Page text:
So, when you compare antiques to vintage or collectibles remember, antiques stand the test of time. Their value is more likely to remain stable. So called vintage or collectibles, however are priced more on the current demand of the market and their long term value is highly speculative. Be sure to exercise much more caution when investing in a vintage or collectible items as opposed to antiques.
"If you're new to knife collecting this is the book to start with. Written with the new collector in mind, this book will provide you with some basic knife information, history of the folding knife and things to consider as you start your collection. As you read it enjoy some pictures from my own collection."At Amazon.com
Enjoy beautiful pictures of hundreds of fixed and folding blade knives. A great addition to any book or knife collection or as a center piece for your coffee table or office desk.
"Long regarded as the bible for knife collectors, this new, expanded edition provides everything one needs to know to successfully collect knives. Knife collecting is a rapidly growing international activity where "finds" are still plentiful. The author is regarded by many as the leading full-time writer on knives and cutlery. He has refined and corrected information, as appropriate, on brands, models and overall cutlery history, while providing fully updated prices."At Amazon.com
"Still handcrafted in Bradford, Case knives are the most collected knives in the world. W. R. Case & Sons Cutlery Company contains photographs of Russ Case and his family, the factory, special knives, Case collector events, and even the Case car. Rare finds from the Case archives, employees, and family members help chronicle the company's incredible history."At Arcadia Publishing
"A 92 page Paperback. Contains black and white photos and illustrations. This book is written as a guide to the repair and restoration of knives. The knowledge contained in this book comes from several years of hard work, trial and error. With a little practice and patience one can become very proficient in cutlery work. Although problems will be encountered in the repair of a knife, this book is designed to help answer many of the questions that may arise."At Knife Magazine
A look at the knives produced in New York’s Hudson River Valley from approximately 1840 to 2015. By the co-founder of the the Wawarsing Historical and Knife Museum, and author of The Collector’s Guide To Switchblade Knives. 46 full color pages.At Knife Magazine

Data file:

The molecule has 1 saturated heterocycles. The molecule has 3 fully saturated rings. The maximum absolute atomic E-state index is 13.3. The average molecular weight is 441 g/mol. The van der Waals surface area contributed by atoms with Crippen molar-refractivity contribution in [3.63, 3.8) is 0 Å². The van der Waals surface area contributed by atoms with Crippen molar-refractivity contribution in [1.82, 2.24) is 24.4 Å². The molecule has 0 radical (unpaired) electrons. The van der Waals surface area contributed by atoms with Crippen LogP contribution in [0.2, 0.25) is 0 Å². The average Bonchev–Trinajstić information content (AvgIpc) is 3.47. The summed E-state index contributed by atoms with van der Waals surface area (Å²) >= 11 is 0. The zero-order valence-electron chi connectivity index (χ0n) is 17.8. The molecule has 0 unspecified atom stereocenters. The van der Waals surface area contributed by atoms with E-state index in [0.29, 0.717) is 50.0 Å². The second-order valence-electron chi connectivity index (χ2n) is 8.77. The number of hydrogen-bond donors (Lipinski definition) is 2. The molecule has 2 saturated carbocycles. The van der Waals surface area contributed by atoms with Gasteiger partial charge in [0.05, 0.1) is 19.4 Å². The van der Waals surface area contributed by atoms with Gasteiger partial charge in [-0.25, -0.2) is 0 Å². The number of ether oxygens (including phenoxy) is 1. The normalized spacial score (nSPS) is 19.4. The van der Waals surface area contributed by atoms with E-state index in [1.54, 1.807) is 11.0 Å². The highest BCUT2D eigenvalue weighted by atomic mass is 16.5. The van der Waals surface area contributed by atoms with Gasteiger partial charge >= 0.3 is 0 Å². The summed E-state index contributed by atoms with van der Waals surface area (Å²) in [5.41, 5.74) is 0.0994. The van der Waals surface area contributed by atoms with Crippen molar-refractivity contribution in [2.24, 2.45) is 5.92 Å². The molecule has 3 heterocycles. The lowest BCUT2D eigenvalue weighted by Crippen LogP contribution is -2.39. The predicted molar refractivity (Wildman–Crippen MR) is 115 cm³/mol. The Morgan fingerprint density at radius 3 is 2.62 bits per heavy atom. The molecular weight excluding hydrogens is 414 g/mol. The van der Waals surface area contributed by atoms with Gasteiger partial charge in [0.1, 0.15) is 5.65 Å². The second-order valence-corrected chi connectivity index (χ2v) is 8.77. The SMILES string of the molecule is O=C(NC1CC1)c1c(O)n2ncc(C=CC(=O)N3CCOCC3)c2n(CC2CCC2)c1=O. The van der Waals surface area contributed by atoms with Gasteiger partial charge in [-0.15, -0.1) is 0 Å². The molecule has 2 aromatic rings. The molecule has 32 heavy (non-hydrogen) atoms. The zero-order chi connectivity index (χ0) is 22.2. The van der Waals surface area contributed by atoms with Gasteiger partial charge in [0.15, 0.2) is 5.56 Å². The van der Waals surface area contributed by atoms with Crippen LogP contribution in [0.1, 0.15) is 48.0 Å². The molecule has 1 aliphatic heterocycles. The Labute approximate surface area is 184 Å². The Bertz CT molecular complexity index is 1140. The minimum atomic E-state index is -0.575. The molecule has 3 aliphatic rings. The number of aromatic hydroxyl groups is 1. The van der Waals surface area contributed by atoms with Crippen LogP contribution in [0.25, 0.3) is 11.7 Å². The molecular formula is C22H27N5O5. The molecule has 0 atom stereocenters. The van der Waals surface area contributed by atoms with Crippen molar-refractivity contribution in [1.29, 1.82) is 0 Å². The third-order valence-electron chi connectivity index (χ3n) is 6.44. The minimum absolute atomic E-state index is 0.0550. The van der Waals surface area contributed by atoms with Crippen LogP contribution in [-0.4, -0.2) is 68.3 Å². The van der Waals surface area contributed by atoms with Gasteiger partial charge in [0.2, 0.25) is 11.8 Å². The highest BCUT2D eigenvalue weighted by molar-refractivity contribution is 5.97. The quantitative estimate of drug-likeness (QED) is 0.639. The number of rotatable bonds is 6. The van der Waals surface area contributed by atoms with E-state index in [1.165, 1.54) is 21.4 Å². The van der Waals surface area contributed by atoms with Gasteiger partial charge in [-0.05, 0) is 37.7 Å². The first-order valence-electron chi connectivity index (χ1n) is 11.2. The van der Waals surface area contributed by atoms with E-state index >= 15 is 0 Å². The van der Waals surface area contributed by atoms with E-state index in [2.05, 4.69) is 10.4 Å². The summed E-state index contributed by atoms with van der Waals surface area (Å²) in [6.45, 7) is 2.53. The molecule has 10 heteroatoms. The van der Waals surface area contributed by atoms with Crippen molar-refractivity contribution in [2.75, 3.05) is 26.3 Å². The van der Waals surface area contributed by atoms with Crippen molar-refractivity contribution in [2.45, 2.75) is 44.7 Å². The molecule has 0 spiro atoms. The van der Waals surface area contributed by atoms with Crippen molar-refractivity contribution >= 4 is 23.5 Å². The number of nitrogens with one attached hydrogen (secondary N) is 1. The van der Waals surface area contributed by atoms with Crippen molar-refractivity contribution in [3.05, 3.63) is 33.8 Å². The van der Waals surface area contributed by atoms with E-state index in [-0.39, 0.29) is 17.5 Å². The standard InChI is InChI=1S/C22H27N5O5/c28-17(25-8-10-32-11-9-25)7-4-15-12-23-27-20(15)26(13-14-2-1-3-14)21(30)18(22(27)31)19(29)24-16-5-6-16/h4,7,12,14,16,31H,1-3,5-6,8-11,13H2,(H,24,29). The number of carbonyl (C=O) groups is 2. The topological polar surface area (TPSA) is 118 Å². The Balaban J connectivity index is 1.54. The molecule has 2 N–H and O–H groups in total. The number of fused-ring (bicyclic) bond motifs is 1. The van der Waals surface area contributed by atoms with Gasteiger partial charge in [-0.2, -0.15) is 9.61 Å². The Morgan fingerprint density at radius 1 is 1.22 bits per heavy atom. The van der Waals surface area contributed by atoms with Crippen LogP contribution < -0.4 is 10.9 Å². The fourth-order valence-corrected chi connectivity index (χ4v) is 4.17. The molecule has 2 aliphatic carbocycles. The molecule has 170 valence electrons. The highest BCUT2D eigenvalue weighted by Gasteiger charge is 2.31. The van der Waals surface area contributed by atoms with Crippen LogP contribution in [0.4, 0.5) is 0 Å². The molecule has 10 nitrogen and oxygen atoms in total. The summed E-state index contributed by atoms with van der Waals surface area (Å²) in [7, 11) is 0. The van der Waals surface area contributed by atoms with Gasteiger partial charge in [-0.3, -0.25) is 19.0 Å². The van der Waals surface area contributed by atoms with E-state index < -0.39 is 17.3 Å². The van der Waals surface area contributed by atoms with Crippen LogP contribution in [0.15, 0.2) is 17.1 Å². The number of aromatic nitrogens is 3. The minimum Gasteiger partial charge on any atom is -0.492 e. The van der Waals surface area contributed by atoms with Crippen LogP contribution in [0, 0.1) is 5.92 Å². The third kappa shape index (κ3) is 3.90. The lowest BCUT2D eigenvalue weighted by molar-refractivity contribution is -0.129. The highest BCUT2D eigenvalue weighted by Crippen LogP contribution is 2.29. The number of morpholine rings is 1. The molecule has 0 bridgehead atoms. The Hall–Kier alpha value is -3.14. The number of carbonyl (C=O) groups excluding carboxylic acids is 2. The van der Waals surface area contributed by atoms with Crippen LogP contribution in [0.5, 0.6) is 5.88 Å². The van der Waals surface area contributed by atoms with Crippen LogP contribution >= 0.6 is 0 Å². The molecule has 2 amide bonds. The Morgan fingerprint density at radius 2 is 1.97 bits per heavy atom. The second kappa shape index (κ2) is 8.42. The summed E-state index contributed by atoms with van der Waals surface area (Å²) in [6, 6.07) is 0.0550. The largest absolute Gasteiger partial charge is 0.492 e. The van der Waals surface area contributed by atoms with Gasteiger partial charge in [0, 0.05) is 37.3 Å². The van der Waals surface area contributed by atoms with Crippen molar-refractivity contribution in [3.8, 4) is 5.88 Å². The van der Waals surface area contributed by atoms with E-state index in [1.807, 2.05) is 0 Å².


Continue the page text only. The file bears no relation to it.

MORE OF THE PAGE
"The Official Price Guide to Collector Knives is designed for all collectors, from novice to expert, and presents information about the hobby, its history, and value identifications. The 15th edition includes fully-updated prices, 50 pages of new listings, 100 new black-and-white photographs, and for the first time, an eight-page full-color insert."At Amazon.com
This book is the result of over 30 years of work by John and Charlotte Goin. This "Encyclopedia" is the compilation of all previous books and extensive research to produce one of the best collections of knife companies and markings you will find. This is a reference book that every serious collector must have in their library.At Amazon.com
"Author Tom McCandless, a longtime knife collector, explores the history of Case knives from their beginning to 1920 in Old Knives, XX, and More. He also chronicles his own experiences as a collector in building knowledge, networking with dealers and vendors, and finding answers to questions of value and authentication. If you want to know more about collecting knives-including pattern numbers, handle materials, grading conditions, and pricing-this book is an essential resource."At Amazon.com
"This book lists literally hundreds of manufacturers of cutlery from all over the world. The easy-to-use format allows the collector to become an expert in evaluating or appraising knives by using the RBR evaluation scales. There are overviews describing the histories of major knife companies, a section on commemoratives and limited editions, clubs and organizations, numbering systems, and a section on identifying knife patterns. This book is a must for the experienced as well as the new knife collector."At Knife Magazine
Ken Warner and J. Bruce Voyles between them have edited or written over 50 books on knives and guns, edited over 400 issues of magazines, and have also claimed the highest awards within the cutlery industry. Both are Cutlery Hall of Fame members, both have received the Don Hastings Award from the American Bladesmith's Society and the Nate Posner Award from the Knifemakers Guild. These two awards are the highest awards given by those two leading organizations.At Knife Magazine
Nothing to do with knives, but it is another one of my books expressing my opinions on many of today's issues and how I believe liberalism and political correctness is destroying America, the family and the Godly nation we use to be.
ALL ABOUT POCKET KNIVES
CASE COLLECTORS CLUB
AMERICAN KNIFE & TOOL INSTITUTE
NATIONAL RIFLE ASSOCIATION
TEXAS HANDGUN ASSOCIATION
WOUNDED WARRIOR PROJECT
UNITED SERVICE ORGANIZATIONS
Texas Law Shield